The fourth quarter of 2018 has seen an uptick of volatility along with a decline in stock prices. There is a lot of confusion and concern on the part of investors who fear that 2019 will see a continuation of this decline. I would like to offer our view of what has led to the recent market volatility and what to expect in 2019.
To begin, it is important to understand that the economy is in the final stages of recovery from the Financial Crisis of 2008. Essentially, it is being “weened” from the financial stimulus applied by the Federal Reserve by way of monetary policy. Just like a patient who comes off life support, the transition to a normal environment can be stressful. The economy is making such a transition from being hooked up to full monetary stimulus to none. Anyone who has been under the effects of anesthesia knows that some nausea and weak knees follow the surgery before you are fully recovered. The economy is feeling this same effect.
There are two types of economic policy, Monetary and Fiscal. Monetary policy is handled by the Federal Reserve and involves controlling the money supply and interest rates for the country. Fiscal policy is enacted by Congress and the President through legislation designed to create jobs, lower taxes and/or increase spending by consumers and corporations.
In 2008, Congress and the Presidents’ (Republican AND Democrat) did not deliver much in the way of fiscal stimulus. The Federal Reserve, which is apolitical, stepped in to do the heavy lifting necessary to push the economy out of crisis. It did so in dramatic fashion. By acknowledging the failures of monetary and fiscal policy during The Great Depression, the Fed set out to essentially do the opposite. In other words, instead of raising interest rates, increasing tariffs and increasing regulation, the Fed lowered interest rates and bought assets.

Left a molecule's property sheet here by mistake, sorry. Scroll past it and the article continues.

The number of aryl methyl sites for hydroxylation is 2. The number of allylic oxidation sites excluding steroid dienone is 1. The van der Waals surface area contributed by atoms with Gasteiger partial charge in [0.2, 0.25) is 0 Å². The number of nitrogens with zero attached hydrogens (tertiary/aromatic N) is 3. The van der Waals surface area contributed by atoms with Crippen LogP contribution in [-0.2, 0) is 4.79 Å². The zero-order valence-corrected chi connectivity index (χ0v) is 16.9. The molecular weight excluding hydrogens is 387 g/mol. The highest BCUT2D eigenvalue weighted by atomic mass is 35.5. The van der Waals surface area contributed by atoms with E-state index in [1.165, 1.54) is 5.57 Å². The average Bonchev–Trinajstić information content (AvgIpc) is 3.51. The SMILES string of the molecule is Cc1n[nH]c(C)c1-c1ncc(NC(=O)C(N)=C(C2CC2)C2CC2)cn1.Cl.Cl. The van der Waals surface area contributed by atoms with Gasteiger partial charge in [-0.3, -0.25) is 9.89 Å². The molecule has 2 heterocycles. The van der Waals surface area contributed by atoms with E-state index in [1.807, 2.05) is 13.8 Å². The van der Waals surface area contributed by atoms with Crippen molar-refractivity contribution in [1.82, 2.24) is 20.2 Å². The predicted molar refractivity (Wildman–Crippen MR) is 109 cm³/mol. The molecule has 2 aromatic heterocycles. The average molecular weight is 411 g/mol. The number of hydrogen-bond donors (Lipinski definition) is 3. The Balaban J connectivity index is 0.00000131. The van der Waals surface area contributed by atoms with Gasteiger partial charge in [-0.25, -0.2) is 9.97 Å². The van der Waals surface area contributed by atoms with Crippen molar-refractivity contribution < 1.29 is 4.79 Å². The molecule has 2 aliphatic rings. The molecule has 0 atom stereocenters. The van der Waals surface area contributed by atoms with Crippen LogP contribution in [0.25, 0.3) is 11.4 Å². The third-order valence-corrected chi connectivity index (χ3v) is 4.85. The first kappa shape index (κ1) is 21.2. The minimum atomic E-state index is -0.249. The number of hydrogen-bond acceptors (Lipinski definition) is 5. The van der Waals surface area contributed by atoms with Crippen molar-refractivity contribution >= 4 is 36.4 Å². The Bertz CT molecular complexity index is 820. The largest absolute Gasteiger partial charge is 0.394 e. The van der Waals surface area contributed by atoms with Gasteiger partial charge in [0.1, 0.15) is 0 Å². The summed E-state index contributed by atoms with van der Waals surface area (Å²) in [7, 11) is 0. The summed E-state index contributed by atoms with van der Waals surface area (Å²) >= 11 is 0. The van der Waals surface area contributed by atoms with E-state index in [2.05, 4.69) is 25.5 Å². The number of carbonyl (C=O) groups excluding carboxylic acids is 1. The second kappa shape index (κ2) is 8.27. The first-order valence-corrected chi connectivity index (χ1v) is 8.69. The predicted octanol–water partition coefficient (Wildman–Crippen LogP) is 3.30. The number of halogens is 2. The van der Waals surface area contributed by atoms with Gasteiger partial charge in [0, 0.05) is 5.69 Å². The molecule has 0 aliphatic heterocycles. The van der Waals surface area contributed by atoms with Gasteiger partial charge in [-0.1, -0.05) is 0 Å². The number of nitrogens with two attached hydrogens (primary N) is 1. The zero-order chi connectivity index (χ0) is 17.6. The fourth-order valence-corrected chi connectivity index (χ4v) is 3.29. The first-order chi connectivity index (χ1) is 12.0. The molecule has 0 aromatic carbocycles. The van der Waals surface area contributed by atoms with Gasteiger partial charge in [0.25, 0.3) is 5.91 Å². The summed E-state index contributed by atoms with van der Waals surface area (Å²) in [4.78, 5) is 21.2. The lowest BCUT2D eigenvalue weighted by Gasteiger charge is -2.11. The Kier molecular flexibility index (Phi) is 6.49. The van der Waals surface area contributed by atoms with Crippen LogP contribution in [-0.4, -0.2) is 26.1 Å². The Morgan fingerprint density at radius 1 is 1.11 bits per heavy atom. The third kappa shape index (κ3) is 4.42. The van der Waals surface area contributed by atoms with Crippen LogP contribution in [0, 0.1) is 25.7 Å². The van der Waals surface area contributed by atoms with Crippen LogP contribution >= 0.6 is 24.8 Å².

Lowering interest rates to zero is meant to entice banks to borrow money and lend it out. Think of it as pressing the gas pedal to the floor of your car. It is meant to speed up the economy. This will help to increase the velocity of money in the economy and lead to growth. Well, bankers were a bit gun-shy following the Financial Crisis and had little appetite for increasing their risk by writing loans again. Rather, banks were using their reserves to buy low-risk assets instead of lending money.
When lowering rates failed to work as desired, the Fed did something unprecedented, it began to buy all the low-risk assets that the banks were buying to force them to lend. This is called quantitative easing (“QE”) and it has a much more direct effect on markets. To continue with the car analogy, if lowering interest rates is like pressing the gas pedal to the floor, QE is like turning on a tank of nitrous like they do in drag racing cars. It is powerful but cannot be sustained for long periods of time.
Think of a bathtub full of water with the water being capital. Now imagine the Federal Reserve is a balloon being pushed into the water. We all know that when this is done the water is pushed away from the balloon and the water rises. In the case of the economy, by the Federal Reserve buying assets, it pushed capital (water) away from the low-risk assets and toward the riskier assets like corporate bonds and consumer loans. This had the effect the Fed wanted, and the economy began to improve.